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Iceland: World’s Biggest Carbon Capture Machine Launched

Updated: Feb 17, 2022

Emily Davies reports as the world’s largest machine to suck CO2 from the air and turn it into rock has switched on.

Photo by Fernando Puente

The world’s largest machine to such CO2 directly from the atmosphere and convert it to rock, permanently trapping it underground, has begun operation in Iceland.

It is the first machine to permanently trap the CO2 rather than recycling it, and has the potential to not only negate greenhouse gas emissions, but deliver negative emissions in the future too.

The plant is named ‘Orca’ after the Icelandic word for energy (‘orka’), and was set up by Swiss company Climeworks and Icelandic company Carbfix for the price of between $10 million and $15 million.

A Work in Progress

The two companies say the machine can take up to 4,000 tons of CO2 from the air every year – equivalent to the annual emissions of about 870 cars or 250 U.S. residents. Even though this is a small amount, Jan Wurzbacher, one of Climeworks’ co-founders, told Bloomberg:

“Already the demand for carbon removal at Orca is so high that we have decided to scale up this plant and build a roughly 10 times larger plant in about three years.”

Climeworks’ goal is to capture 1% of global emissions with a range of carbon capture infrastructure by 2025 – this is more than 300 million tons. Orca could be a big step in the right direction, and Climeworks is now aiming to capture 500,000 tons of carbon by the end of this decade.

The machine uses fans to draw air into a collection system which filters material, with high temperatures isolating the CO2. Next, the CO2 is mixed with water and injected into basalt rock, where the process of mineralisation begins. Over the course of two years, this is turned into stone.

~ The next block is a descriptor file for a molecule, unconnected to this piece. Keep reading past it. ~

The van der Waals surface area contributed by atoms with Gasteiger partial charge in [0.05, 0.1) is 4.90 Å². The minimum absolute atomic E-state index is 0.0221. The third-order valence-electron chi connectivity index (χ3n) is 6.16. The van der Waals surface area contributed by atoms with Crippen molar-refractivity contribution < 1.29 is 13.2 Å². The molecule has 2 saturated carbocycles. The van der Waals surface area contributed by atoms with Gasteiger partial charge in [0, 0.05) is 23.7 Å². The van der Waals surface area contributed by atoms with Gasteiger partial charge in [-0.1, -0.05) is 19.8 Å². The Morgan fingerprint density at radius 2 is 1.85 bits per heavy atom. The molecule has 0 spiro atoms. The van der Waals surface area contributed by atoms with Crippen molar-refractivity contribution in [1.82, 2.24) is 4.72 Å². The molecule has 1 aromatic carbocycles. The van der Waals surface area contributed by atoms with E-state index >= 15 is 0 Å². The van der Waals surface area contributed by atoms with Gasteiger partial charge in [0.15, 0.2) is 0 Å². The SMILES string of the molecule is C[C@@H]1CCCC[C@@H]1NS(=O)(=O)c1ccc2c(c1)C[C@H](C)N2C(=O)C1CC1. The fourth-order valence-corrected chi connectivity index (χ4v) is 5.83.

Carbon Capture

Tackling global warming by removing CO2 from the air is becoming a more and more popular idea, but critics of this method say it is too expensive, especially when trees do the same thing naturally.

Besides replating trees, the use of microalgae has become a popular carbon capture solution. The plants efficiently capture large amounts of CO2, and can then be used as biomass for a range of purposes such as fuel and high-value chemicals. This method both captures carbon dioxide and utilises it.

Other methods currently being researched include reducing CO2 to its constituent parts for use in other substances like methanol, urea (for use in fertiliser) or polymers (for use in building materials), and combining CO2 with hydrogen to produce hydrocarbon fuels. According to the IEA, carbon capture projects could reduce the cost of dealing with climate change by 70%, but costs are still high and more research is required to hone the practice.

An Opportunity for Greenwashing?

Anything that removes greenhouse gases from the atmosphere is a good development for the planet. However, the idea of carbon capture can easily be exploited. While not as obvious as carbon off-setting, carbon capture has been used by some companies to make it seem like are doing more to reduce their carbon footprint than they actually are.

For example, Inside Climate News examined how Exxon - one of the world's largest international oil and gas companies - is exploiting this technology. It sells the CO2 it captures to companies that use it to revive depleted oil fields. Exxon often boasts about its efforts to improve its environmental impact through carbon capture, but it is important to examine what actually happens to the captured CO2. Is it turned into rock, like in Iceland? Or used for some other, more damaging purpose?

So, as more carbon capture plants and technologies emerge, it is crucial that the practices involved are kept both ethical and efficient to ensure the best is being done for the planet.


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